I am happy to consult with organisations and professionals to advise and work on education packs for your projects. Also how to extend the impact of the project and educational aspects of it to a wider audience through training staff or volunteers workers and utilising social media platforms.

My formal training lay in art and design, yet my experience and range of expertise is much broader and I am happy to consider working on a range of projects, especially those can bring opportunities for connecting with a wider audience through digital media.

Education packs I create are activity-based, including guidance material for the deliverer/teacher as well as accessible activities that users can work from as a starting point to lead them to: working and researching independently, team-work with their peers and to devise a particular outcome for themselves based on the subject. This can be digital, online – connecting with other groups and projects internationally, music, film, photography, drama, installation and interactive presentation.

photo 31.  U Better Know – Encouraging Safety Awareness For Young People. Safety Awareness Education Pack for Lambeth Consortium. The project was run by a consortium of organisations in the London borough of Lambeth that support hard to reach young people aged 13-19 to maximise their potential through the provision of accredited activities, providing pathways back into education. The project helped young people to understand their social positioning through a process that combined exploration of their own life experience with skills gained through the arts. They worked with artist and poets and the team at 198CAL to create a body of work addressing the community through workshops that stimulated discussion amongst them about potentially dangerous places that they inescapably navigate. The education pack uses the creative work that the young people made – photography, personal statements, poetry. The pack can be used not just in Art and English lessons, but also as part of PSHE addressing matters such as personal safety, friendships within the school as well as wider community. The pack guides users through activities that stimulate discussion about safety in their local communities or school, create maps based on their personal experience of their surroundings and develop skills interpreting images and visual literacy through creating maps and staged photographs. The pack presents many opportunities for cross curricular work such as Citizenship, PSHCE (Every Child Matters and SEAL), Art & Design, Photography, English, Geography, History.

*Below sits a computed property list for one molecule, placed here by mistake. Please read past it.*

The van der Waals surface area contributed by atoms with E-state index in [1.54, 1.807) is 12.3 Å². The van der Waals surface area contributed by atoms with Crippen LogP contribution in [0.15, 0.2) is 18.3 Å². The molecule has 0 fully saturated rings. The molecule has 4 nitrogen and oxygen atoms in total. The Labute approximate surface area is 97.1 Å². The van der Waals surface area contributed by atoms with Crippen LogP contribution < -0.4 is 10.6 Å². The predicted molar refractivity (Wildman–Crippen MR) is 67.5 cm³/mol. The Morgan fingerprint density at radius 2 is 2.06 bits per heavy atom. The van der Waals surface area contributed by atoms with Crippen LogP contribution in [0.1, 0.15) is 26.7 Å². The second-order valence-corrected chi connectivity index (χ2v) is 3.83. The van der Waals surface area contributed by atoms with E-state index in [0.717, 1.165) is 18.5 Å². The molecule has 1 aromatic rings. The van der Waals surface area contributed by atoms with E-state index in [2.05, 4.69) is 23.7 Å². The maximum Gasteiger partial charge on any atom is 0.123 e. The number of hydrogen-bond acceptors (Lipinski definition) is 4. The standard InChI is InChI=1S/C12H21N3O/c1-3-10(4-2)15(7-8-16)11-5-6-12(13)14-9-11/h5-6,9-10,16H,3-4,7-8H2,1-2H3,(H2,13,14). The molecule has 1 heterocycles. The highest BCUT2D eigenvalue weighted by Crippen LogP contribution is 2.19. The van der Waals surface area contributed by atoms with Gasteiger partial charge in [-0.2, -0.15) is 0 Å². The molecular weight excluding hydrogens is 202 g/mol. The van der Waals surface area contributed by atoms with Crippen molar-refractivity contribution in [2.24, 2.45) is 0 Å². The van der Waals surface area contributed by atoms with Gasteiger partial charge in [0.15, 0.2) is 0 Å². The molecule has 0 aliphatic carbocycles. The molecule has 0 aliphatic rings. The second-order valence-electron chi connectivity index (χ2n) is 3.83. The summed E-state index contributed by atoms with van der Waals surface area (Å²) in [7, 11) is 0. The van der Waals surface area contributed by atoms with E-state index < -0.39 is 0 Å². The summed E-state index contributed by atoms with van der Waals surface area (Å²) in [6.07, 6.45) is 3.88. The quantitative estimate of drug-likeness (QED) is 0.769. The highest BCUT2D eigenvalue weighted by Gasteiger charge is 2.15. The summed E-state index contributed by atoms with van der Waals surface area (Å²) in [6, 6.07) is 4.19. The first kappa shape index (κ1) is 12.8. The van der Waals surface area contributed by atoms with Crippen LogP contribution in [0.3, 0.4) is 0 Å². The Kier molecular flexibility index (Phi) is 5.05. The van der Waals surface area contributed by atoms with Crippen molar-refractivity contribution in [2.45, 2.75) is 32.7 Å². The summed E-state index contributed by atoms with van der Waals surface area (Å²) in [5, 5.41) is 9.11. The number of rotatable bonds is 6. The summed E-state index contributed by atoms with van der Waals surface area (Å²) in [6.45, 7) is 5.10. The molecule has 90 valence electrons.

photo 42. Social & Critical Practices in Art Education, edited by Paul Dash & Dennis Atkinson. Chapter written about 198 Gallery’s Black Angels youth project. Lucy Davies (Director of 198CAL) and I were invited to write a chapter together detailing the education project ran by the gallery in collaboration with a group of young people in a local secondary school where I taught who were selected to take part in this off-site creative project as part of their extended curriculum. Summary of the book on amazon: “This exciting book shows how children and students can use art to explore personal, social and cultural issues that touch their lives. It covers new ground, responding to increasing diversity and to recent government initiatives worldwide to support active citizenship. That art has a place in this dynamic is clear from the comments of art educators from several countries and working with all ages who write here about their innovative projects with young people………Folami Bayode and Lucy Davies describe a gallery project with disaffected teenagers.”

photo 23. Brixton Studios exhibition, Teachers Pack for Photographers Gallery. 

About the exhibition: